I recently picked up and left everything I knew on the east coast, and moved to Dallas, Texas. Why? It felt right. Everyone needs a little adventure sometimes. While some people choose to jump out of planes, I chose to move to the state of Texas (where I knew, well… no one).
That being said, when you to move to a new city, in can be difficult to feel at home. Of course, the foodie/nutritionist in me, found one of the nearest Whole Foods and have been there every moment that I have felt displaced (which, come on…vegetarian/vegan in Texas, is quite often). This is nothing new of course—some girls go shopping for shoes, I go to Whole Foods. It has always been this way.
I suppose my frequent trips to Whole Foods may seem over the top to some, but when you are in a brand new city, without the familiarity of family, and friends, (and you are without a kitchen table) we all tend to reach for something that we know. For me, that is wholesome food, and the company of people that don’t look at me in horror when I admit I haven’t eaten a steak in years. A blessing, or a curse, I am passionate about the life I live.
What can I say, for the same reason a diehard basketball player will never forget how to really hold a basketball, or a baseball player will experience an overwhelming sense of nostalgia when he breaths in the aromas of a ballpark hot dog— I simply feel at home at Whole Foods. “It is a feel good place,” and feeling good is the whole idea behind my profession (as a nutritionist).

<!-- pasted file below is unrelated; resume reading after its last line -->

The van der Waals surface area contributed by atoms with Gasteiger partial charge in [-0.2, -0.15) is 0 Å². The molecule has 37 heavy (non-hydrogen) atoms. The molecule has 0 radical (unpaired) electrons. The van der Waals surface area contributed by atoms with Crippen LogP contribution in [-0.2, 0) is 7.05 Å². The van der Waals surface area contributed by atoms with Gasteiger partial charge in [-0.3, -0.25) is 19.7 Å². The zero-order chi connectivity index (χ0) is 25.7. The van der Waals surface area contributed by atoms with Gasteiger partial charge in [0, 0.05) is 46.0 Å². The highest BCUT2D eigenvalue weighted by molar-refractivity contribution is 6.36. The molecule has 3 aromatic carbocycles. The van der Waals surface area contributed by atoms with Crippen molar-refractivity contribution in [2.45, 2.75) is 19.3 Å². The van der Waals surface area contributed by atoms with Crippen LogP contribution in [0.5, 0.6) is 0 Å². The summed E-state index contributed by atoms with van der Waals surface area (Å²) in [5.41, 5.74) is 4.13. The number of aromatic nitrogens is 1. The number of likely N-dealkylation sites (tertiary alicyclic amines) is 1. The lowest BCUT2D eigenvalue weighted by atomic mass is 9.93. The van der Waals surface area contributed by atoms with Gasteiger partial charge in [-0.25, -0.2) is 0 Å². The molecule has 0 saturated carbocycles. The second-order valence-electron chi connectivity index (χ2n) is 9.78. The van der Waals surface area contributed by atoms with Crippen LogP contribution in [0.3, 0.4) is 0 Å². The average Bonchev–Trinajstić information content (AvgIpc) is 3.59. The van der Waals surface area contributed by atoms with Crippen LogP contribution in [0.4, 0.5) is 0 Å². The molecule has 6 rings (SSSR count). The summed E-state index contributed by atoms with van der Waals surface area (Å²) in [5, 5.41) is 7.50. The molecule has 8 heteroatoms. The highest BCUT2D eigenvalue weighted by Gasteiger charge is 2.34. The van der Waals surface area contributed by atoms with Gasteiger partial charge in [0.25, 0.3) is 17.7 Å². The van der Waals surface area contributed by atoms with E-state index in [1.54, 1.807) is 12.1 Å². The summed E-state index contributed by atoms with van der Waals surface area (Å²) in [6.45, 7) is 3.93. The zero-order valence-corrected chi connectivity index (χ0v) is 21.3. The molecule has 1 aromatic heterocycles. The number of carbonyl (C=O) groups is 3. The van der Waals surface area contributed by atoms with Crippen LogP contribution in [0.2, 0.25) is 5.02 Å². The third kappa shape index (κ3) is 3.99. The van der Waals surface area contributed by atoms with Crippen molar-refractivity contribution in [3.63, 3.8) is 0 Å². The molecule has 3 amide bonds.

That being said, I must make a mention of something that I spoke to the marketing team leader of Whole Foods about, and that is that there is a difference between healthy foods, and wholesome foods.
Healthy, healthful foods are the foods that add to the quality of our life. They are the nutrient dense, plant based foods that have been nurtured by the sun (Mother Nature), and provide the body with an assortment of living vitamins, and minerals, raw enzymes, and natural sugars and proteins. These are the essentials that fuel the body.
If you were to look up the word “wholesome” in the dictionary, you are more than likely to find the word “healthful” listed as a synonym. While I think these words can, and should, be used together, I am afraid they are not synonymous. Why?
Don’t get me wrong, a WHOLESOME cookie is a heck of a lot healthier than your typical, run of the mill, synthetic, and refined sugary cookie. However, the Whole Foods aficionado that I am, I come across many a fabulous individual that is mislead into thinking that an organic cookie, means a guilt free, or healthy cookie.
In fact, in college, my Business Marketing group conducted a study to see why people may be more likely to choose “Organic” snacks, over “regular” snacks. The results indicated that the terms “wholesome” and “organic,” made people feel better about junk food. Hey! I am part of this equation too. If I decide to pick up some chips, you better believe I will be scouring the aisles for the “organic,” “blue corn,” variety that are hopefully “baked.” Why? While they may be healthier, my brain validates the fact that these chips, are “organic” and strangely enough blue, which makes it okay to “indulge”… (or ahem, eat the whole bag). However, regardless of their organic demeanor, they are still a chip. All chips may not be created equally, but I have owned up to the fact that they are not a health food.
WHOLESOME vs. HEALTHY